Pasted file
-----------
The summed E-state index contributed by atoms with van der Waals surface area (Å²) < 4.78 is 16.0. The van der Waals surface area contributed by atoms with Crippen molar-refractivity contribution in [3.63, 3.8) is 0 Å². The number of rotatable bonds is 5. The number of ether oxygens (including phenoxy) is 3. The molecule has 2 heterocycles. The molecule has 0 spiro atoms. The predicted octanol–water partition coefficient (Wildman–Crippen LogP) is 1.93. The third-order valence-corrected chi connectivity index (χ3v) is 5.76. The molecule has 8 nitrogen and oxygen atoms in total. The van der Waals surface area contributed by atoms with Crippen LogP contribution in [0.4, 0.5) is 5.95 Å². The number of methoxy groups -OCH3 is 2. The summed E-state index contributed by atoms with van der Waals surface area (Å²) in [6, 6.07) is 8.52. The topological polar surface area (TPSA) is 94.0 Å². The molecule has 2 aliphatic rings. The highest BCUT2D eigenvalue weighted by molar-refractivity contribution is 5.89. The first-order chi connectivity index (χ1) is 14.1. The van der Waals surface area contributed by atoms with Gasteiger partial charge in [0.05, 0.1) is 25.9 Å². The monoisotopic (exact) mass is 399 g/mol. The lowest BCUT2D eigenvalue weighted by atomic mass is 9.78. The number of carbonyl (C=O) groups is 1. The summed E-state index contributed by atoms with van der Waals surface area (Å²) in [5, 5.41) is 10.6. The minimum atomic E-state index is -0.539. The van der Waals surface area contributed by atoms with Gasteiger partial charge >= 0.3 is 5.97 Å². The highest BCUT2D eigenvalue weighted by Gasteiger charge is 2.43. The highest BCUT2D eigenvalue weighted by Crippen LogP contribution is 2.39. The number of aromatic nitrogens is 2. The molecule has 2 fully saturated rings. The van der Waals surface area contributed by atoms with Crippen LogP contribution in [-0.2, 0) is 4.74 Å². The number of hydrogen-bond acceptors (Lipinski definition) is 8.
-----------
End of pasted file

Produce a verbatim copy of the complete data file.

The summed E-state index contributed by atoms with van der Waals surface area (Å²) < 4.78 is 16.0. The van der Waals surface area contributed by atoms with Crippen molar-refractivity contribution in [3.63, 3.8) is 0 Å². The number of rotatable bonds is 5. The number of ether oxygens (including phenoxy) is 3. The molecule has 2 heterocycles. The molecule has 0 spiro atoms. The predicted octanol–water partition coefficient (Wildman–Crippen LogP) is 1.93. The third-order valence-corrected chi connectivity index (χ3v) is 5.76. The molecule has 8 nitrogen and oxygen atoms in total. The van der Waals surface area contributed by atoms with Crippen LogP contribution in [0.4, 0.5) is 5.95 Å². The number of methoxy groups -OCH3 is 2. The summed E-state index contributed by atoms with van der Waals surface area (Å²) in [6, 6.07) is 8.52. The topological polar surface area (TPSA) is 94.0 Å². The molecule has 2 aliphatic rings. The highest BCUT2D eigenvalue weighted by molar-refractivity contribution is 5.89. The first-order chi connectivity index (χ1) is 14.1. The van der Waals surface area contributed by atoms with Gasteiger partial charge in [0.05, 0.1) is 25.9 Å². The monoisotopic (exact) mass is 399 g/mol. The lowest BCUT2D eigenvalue weighted by atomic mass is 9.78. The number of carbonyl (C=O) groups is 1. The summed E-state index contributed by atoms with van der Waals surface area (Å²) in [5, 5.41) is 10.6. The minimum atomic E-state index is -0.539. The van der Waals surface area contributed by atoms with Gasteiger partial charge >= 0.3 is 5.97 Å². The highest BCUT2D eigenvalue weighted by Gasteiger charge is 2.43. The highest BCUT2D eigenvalue weighted by Crippen LogP contribution is 2.39. The number of aromatic nitrogens is 2. The molecule has 2 fully saturated rings. The van der Waals surface area contributed by atoms with Crippen LogP contribution in [-0.2, 0) is 4.74 Å². The number of hydrogen-bond acceptors (Lipinski definition) is 8.